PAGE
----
These are people, teenage girls on Instagram are people, many of whom care about things like caesuras and others who just feel resonant with the work of people they find in their every day lives. Maybe they are both.
I’m sorry not everyone knows where their local independent bookseller is and regularly listens to BBC radio shows on the latest publications but I don’t believe correlation is causation. Kaur and her colleagues across the social media spectrum are not discouraging engagement beyond their own works.
The internet just happens to be where young people live and I mean that literally. Online is where our friends are, where we watch our favourite vloggers, where we listen to our podcasts about shrimp and not, say, something useful. We aren’t always doing something ethical and studious, I’m afraid, and neither are you. I think poetry should embrace being a part of people’s lives when they aren’t wanting to feel smart.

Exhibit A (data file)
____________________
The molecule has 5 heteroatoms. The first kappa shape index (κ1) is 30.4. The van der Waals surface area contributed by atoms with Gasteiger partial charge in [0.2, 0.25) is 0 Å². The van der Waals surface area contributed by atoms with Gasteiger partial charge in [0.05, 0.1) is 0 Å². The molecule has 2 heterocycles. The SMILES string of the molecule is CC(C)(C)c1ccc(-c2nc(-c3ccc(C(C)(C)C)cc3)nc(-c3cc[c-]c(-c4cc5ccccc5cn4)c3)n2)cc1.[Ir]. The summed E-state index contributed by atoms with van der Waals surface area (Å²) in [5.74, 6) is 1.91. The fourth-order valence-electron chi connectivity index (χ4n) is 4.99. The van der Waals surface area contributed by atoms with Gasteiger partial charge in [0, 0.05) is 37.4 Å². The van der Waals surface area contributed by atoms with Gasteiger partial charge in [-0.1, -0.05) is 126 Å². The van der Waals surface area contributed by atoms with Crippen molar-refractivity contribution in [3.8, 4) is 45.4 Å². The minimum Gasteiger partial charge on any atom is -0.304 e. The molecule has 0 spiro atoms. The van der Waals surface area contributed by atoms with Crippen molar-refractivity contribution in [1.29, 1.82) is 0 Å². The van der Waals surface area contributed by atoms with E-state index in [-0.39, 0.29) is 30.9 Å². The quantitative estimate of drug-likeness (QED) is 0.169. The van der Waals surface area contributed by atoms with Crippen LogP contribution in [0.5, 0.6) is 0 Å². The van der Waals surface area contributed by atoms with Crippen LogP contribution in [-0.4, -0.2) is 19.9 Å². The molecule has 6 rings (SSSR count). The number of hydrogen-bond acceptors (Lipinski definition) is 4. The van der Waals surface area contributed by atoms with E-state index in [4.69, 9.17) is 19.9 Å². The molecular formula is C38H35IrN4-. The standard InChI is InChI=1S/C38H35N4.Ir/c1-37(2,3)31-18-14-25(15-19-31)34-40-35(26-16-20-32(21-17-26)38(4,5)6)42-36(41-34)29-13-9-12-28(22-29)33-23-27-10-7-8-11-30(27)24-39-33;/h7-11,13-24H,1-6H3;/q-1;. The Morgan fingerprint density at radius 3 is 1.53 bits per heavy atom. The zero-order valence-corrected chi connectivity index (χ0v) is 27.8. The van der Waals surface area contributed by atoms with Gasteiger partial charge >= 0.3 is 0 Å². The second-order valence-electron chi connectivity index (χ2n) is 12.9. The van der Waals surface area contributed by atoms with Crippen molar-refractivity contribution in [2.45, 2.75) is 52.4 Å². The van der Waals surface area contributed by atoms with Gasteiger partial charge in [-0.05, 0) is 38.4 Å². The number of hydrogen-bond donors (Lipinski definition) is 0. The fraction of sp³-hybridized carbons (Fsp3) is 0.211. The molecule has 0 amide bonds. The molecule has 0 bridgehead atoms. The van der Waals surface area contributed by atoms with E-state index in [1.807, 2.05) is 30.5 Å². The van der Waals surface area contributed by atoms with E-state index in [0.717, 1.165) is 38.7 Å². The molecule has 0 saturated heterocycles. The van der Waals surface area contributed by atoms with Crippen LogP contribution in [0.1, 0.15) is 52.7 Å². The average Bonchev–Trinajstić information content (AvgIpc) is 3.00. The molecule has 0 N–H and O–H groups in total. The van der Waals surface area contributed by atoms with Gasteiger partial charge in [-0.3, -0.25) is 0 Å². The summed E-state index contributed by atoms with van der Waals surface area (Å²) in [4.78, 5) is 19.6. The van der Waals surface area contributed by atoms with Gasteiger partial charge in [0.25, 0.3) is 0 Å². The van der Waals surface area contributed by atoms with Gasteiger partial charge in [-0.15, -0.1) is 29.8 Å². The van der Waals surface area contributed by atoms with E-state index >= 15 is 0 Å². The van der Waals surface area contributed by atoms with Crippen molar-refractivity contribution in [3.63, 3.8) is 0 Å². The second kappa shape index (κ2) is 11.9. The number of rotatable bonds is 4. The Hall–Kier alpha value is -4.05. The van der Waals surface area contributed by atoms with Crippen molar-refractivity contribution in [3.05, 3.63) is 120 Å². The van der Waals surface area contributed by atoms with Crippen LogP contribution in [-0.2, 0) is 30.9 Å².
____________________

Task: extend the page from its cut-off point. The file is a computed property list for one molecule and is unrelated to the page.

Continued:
Something I’d like to propose, however, is that you can listen to podcasts concerning jokes about shrimp that and know where your independent bookseller is in your city. The internet is another home, so I am going to allow myself to appreciate the poetry I find closest to home.
I don’t know what to suggest about poetry outside the internet and spoken word, it is where I choose to engage with it, as a reader and consumer, thus I cannot say let it wither away and die nor can I list ways to engage us further in strictly paper publications. This is a false dichotomy.